In a scene of Baghban, Hemant Patel (Paresh Rawal) emotionally talks about the ungrateful sons of Raj.

He declares: “If children are like this, it’s good that we don’t have kids.”

This signifies that relationships, though created by blood, are crafted and built by love and respect.

Waqt: The Race Against Time (2005)


Waqt: The Race Against Time follows the story of Ishwar Chandra Thakur (Amitabh Bachchan) and his spoiled, self-entitled son Aditya ‘Adi’ Thakur (Akshay Kumar).

Ishwar throws Adi out of the house when the latter finds out he is going to become a father.

This is so Adi can understand his new responsibilities and forthcoming challenges.

Although Adi does become a dutiful and conscientious man, he resents Ishwar for the harshness that he exhibited to him.

All of that changes when a dying Ishwar bonds with his son, as Adi prays for his father to see the birth of his son.

Film critic and trade analyst Taran Adarsh from Bollywood Hungama praises the film. He mentions the familial chord struck in the film:

“On the whole, Waqt: The Race Against Time is a well-made family entertainer that makes you laugh and cry, thanks to the strong emotional quotient in the film.

“Here’s a film that should strike a chord with every family.”

Gandhi, My Father (2007)


Feroz Abbas Khan directs this biographical film.

Gandhi, My Father displays the intricate relationship between freedom fighter Mohandas Karamchand Gandhi (Darshan Jariwala) and his son Harilal Gandhi (Akshaye Khanna).

Gandhi, My Father abandons unconditional feelings of respect to create a layered and strained father-son relationship.

Harilal and Gandhi have different dreams – Harilal wants to become a barrister while Gandhi nurtures hopes that his son will join him in his quest for freedom.

Gandhi’s abandonment destroys Harilal. It ruins his marriage and financial security.

Amidst political tension and patriotic complexity, Harilal and Gandhi grow further apart. This leads to Harilal attending his father’s funeral as a stranger and not as a son.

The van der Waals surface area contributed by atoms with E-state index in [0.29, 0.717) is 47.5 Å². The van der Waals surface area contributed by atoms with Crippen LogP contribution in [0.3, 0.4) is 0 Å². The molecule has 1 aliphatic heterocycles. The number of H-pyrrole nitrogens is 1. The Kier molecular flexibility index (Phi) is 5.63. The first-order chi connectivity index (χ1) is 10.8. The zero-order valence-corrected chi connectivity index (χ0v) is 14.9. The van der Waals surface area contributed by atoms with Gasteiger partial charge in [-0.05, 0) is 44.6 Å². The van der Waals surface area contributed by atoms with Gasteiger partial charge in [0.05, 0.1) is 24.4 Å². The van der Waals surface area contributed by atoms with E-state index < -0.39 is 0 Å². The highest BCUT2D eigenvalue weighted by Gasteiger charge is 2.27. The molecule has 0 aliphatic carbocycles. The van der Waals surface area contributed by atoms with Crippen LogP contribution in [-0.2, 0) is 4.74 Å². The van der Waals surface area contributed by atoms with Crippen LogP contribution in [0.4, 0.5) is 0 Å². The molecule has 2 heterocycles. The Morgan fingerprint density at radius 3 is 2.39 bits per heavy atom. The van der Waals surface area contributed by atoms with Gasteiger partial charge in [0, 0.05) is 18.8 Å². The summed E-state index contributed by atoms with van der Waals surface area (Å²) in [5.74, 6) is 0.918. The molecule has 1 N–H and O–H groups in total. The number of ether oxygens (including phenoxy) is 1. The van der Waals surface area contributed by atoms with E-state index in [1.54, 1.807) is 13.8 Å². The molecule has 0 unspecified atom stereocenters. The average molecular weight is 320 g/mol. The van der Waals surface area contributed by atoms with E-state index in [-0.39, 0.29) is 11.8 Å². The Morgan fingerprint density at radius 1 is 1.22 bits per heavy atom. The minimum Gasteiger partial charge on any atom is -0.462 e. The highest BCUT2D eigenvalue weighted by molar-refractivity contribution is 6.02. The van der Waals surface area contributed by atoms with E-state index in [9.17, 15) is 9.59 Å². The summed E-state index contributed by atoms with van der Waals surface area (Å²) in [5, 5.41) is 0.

The tragic saga ends with Harilal departing the world alone and destitute.

Philip French, from The Guardian, describes Gandhi, My Father as “one of the most revealing and courageous movies ever to come out of India.”

Brushed with tragedy and ego, the film has established itself as one of the most despondent father-son dramas.

Wake Up Sid (2009)


For Animal lovers, it will be exciting to know that that film is not the only father-son drama Ranbir Kapoor has starred in.

Ayan Mukerji’s coming-of-age tale Wake Up Sid is a testament to growing up and appreciating one’s family.

Ranbir stars as Siddharth ‘Sid’ Mehra, the aimless, spoiled son of business tycoon Ram Mehra (Anupam Kher).

When Sid fails his college exams, a thunderous argument with Ram forces him to leave home.

He moves in with the ambitious Aisha Banerjee (Konkona Sen Sharma). In her company, Sid learns the value of hard work and sincerity.

During a heart-to-heart with her, Sid wonders: “What am I without Dad? What is my own identity?”

When Sid achieves his first pay cheque, he proudly reconciles with Ram who tells him:

“You have grown up, my son. Promise me that whatever you do, you will do sincerely.”

This scene is a classic example of conveying a lot through so little.

The relationship between father and son thaws and leads to Sid going back home.

Wake Up Sid proves that a son has to emerge from the shadow of his father to create his own identity.

Paa (2009)


R Balki’s Paa is described as “a very rare father-son-son-father story.”

Amitabh Bachchan undergoes a magnificent transformation in Paa which symbolises the art of prosthetics and make-up.

In the film, Amitabh plays Auro Arte, a 12-year-old cheerful schoolboy with a rare genetic defect known as progeria.

The disease causes Auro’s body to age rapidly, in complete contrast to his real age.

Auro is the son of MP Amol Arte (Abhishek Bachchan) and Dr Vidya Bharadwaj (Vidya Balan).